Remembering those that served
Battle of the Atlantic parade to take place in North Sydney on Sunday
A commemoration of one of the important military campaigns of the Second World War will take place on Sunday in North Sydney with the Battle of the Atlantic parade and memorial service.
Royal Canadian Legion branch 19 in North Sydney is hosting the event and the parade and service is under the direction of the Cape Breton Naval Association.
The Battle of the Atlantic is considered the longest continuous military campaign of the Second World War, running from 1930 to the defeat of Germany in 1945.
During that time, the Canadian Navy and the Merchant Marines protected the supply lines for the Allied Forces.
“It means an awful lot to the naval veterans. We put a lot of time into planning and making a successful parade and church service,” said Nando Mazalin, public relations spokesperson for the parade and service.
“Usually all the members of the naval veterans are there and the families as well. We like to see them line the streets as they parade by. It is something we look forward to.”
Though it began the war with 13 vessels and only 3,000 men, the Royal Canadian Navy ended the war with 373 fighting ships and more than 90,000 men.
It is estimated that more than 25,000 merchant ship voyages were made from North America to Britain during the war and 72
Canadian merchant ships were lost to enemy action during that time.
For local commemorations of Canada’s seafaring contribution to the war, parade participants are asked to fall in at 2:15 p.m. on Sunday at the Ballast Grounds to ready for the parade march to St. Joseph’s Church at 3 p.m.
The parade commander will be Walter Stewart.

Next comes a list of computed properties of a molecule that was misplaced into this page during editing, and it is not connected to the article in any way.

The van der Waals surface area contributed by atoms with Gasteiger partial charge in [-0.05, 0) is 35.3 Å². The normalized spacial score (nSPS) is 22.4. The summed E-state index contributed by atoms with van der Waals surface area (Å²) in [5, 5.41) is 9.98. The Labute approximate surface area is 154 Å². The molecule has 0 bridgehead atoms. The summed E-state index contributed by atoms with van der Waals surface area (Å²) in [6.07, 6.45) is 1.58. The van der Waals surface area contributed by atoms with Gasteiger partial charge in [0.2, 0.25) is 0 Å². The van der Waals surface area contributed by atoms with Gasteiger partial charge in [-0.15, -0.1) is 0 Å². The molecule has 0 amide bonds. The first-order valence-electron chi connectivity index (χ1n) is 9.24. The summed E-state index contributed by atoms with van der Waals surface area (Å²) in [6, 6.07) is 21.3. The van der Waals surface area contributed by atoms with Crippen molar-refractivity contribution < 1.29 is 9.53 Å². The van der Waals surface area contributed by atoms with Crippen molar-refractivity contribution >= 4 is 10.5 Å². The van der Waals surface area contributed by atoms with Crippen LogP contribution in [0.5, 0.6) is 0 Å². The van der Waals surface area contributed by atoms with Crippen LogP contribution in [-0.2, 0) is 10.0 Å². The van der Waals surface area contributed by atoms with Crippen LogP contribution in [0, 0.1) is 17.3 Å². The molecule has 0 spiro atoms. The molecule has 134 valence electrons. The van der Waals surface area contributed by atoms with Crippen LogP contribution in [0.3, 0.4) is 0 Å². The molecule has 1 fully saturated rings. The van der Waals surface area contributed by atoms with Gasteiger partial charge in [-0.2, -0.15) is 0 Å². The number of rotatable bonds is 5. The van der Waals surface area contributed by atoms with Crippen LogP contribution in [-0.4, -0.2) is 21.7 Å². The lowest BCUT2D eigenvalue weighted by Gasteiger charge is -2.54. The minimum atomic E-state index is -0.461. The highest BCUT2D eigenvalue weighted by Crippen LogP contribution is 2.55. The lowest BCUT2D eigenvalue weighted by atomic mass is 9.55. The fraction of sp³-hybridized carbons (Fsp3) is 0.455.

The eyes-right saluting will take place on the parade route and taking the salute will be Second World War naval veteran Charles Buchanan.
The Cape Breton Sea Cadet Corps cadets will join the naval veterans, which has become a parade tradition through the years.
At the memorial in St. Joseph’s Church the main wreath
laid will be in the form of a ship’s anchor.
The service will be conducted by Fr. Patrick O’Neil, Rev. Darius Powell, Deacon Leo Penny and Martin MacKinnon, president of the Cape Breton Naval Veterans Association.
A candlelight service is also set for Sunday at branch 19 in North Sydney conducted by Second World War veteran Stan MacPhail.
This naval tradition sees the lost naval ships and the men and women who served in the
Each lost navy ship will be named during the ceremony, a bell will toll and the candles will be extinguished.
Guest speakers will be Mayor Cecil Clarke and Coun. Earlene MacMullin of the Cape Breton Regional Municipality.
A supper and dance will follow.
The Cape Breton Naval Veterans meet at the Royal Canadian Legion branch 12 in Sydney every second Tuesday of each month at 2 p.m.
Membership is open to all navy personnel now serving and those who have served in the Royal Canadian Navy, Merchant Marines, Naval Reserves, the Canadian Coast Guard and on Canadian national ships.
A convoy of 37 ships leaves Sydney harbour in 1942, on its way to the British Isles. In the background is northern Cape Breton and Cape North.